Re-defining engagement and effectiveness as we approach 2021

Mark Frain
By Mark Frain | 25 November 2020

In advertising, we’ve long talked about metrics like engagement and attention. 

There’s been lots of debate, plenty of research and studies, but not a lot of concrete action. It’s strange that, in an era when we have access to comprehensive data to help find and reach audiences, there is still a gap in the understanding around the relationship between content and its impact on the advertising environment.

We openly discuss across the triumvirate of advertiser, agency and publisher that all reach and increasingly all video is not created equally, yet TV and video plans looks very much the same as when I entered the industry 20 years.

Answering the brief of “What’s my 1+ Reach each week and what’s the cheapest way to buy it?”

Hopefully we start to move beyond the meeting room chat around this topic and genuinely articulate and action the importance of viewer engagement in enhancing advertising effectiveness. A media plan derived on engagement and attention metrics, wouldn’t that be an achievement for 2021?

That’s exactly why we asked the folks at Nature to undertake a major study on content engagement, viewer behaviour, and the effectiveness of video advertising in the context of broadcast TV – comparing Foxtel to other TV platforms. .

While this research was investigating one type of television environment against another, television of all types set the gold standard for advertising engagement and effectiveness. There is simply no other content platform that can achieve the level of impact when it comes to helping brands reach and influence consumers. What this research sets out to do is to start to establish the metrics and solid evidence that better content supports better advertising.

This research was gold standard – consisting of a range of methodologies of various representative groups. Nature sat down with media buyers, surveyed thousands of viewers, and conducted in-depth interviews. They even applied cutting edge facial recognition technology to track viewer responsiveness to ads, and hooked up sensors to people to track electrodermal activity – to see how engaged people were with the content they were watching.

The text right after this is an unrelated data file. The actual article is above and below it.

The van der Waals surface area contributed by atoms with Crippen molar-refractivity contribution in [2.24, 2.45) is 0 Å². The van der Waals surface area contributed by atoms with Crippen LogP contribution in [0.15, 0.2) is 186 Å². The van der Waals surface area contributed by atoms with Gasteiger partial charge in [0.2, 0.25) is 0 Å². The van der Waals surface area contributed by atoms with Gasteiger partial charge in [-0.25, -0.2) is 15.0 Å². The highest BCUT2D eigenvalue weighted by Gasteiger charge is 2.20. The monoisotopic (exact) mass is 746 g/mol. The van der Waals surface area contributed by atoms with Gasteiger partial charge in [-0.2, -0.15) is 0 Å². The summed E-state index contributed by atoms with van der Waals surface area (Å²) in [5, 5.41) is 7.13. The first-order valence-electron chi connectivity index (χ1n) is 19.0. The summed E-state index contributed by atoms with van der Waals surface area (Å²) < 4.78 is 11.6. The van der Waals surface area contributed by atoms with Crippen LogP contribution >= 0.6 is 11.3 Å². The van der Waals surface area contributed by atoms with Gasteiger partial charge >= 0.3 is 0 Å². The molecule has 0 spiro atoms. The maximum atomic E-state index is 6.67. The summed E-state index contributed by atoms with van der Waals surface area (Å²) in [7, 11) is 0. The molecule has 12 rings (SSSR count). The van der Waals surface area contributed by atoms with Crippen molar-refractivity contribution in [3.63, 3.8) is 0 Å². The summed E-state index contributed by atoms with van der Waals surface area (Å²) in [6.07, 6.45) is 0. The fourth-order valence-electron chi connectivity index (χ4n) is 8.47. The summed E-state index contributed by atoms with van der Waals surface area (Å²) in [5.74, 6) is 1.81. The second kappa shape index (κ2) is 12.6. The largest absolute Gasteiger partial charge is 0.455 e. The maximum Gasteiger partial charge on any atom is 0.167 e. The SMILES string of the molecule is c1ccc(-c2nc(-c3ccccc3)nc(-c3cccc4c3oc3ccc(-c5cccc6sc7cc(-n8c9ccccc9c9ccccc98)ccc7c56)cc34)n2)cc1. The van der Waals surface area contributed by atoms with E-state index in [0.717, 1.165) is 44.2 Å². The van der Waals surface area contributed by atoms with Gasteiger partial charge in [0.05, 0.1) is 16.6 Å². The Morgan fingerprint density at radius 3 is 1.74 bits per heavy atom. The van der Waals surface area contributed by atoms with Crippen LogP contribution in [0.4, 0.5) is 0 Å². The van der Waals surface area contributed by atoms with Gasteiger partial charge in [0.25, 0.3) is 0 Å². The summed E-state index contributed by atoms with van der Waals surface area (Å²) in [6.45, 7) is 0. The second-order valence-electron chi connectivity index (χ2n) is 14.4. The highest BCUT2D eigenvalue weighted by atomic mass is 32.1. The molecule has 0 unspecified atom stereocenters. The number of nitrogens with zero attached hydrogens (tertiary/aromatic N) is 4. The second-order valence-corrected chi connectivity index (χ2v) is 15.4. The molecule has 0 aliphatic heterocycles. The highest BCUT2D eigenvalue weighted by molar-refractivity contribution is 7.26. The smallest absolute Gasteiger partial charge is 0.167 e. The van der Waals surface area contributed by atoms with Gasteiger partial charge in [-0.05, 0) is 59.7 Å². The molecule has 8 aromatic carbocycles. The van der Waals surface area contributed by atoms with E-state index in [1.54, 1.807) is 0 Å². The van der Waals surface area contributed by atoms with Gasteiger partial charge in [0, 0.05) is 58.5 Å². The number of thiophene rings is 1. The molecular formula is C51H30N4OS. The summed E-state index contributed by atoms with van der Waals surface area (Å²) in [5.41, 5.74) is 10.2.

You can quite safely say that this is one of the most in-depth studies conducted on content viewers anywhere in the world and that’s not part of the sales pitch. It will be part of an ongoing body work from Foxtel and Foxtel Media that captures the essence of a better customer experience, does genuinely deliver a better advertising experience.

The initial research built a comprehensive model for what engagement actually means:

1. Intent: the conscious decision to invest time and attention in content
2. Emotional investment: the level of interest and connection with the content, often connected to the level of commitment to the content
3. Mental focus: the amount of focus and attention required to understand and follow the content
4. Social connection: the context of content as a means to connect with those around you

What the researchers found not only underscores what we’ve assumed about the engagement of paid-for content environments when it comes to viewing and advertising effectiveness. It also puts metrics around those previously intangible measures.

Head to head, Foxtel outperforms other TV on all engagement drivers. Based on viewer feedback, the research found that on average, audiences across Foxtel are 27% more engaged than other TV platforms. This finding was backed up by the implicit measurement of electrodermal activity – which showed that viewers were 11% more engaged while watching content on Foxtel – and this rose to 16% across peak viewing hours.

Engagement in content is all well and good, but it is meaningless for brands unless it has a tangible impact on advertising and the way they think about planning. While we’ve always been confident that fewer ads across a more engaging content delivers better advertiser outcomes – it’s not an easy thing to quantify. Until now. Nature conducted an experiment using the same program, and delivering the same ads for three brands - but across the different ad loads to over 1,000 viewers. What they found was that lower ad loads let to higher brand recall and increased brand perception, with Foxtel performing very well in the mix.

The research reminds us that a media buyer’s job (and an advertiser’s brief) does not just end when they’ve bought reach - the power of content matters, and that more engaged audiences equals better outcomes for brands. This is something that we all know, but now we have solid evidence to back up our assumptions. Would love to see some of the smarter agencies adopt this thinking when they come to plan and buy audiences across screens.

Mark Frain is the CEO of Foxtel Media.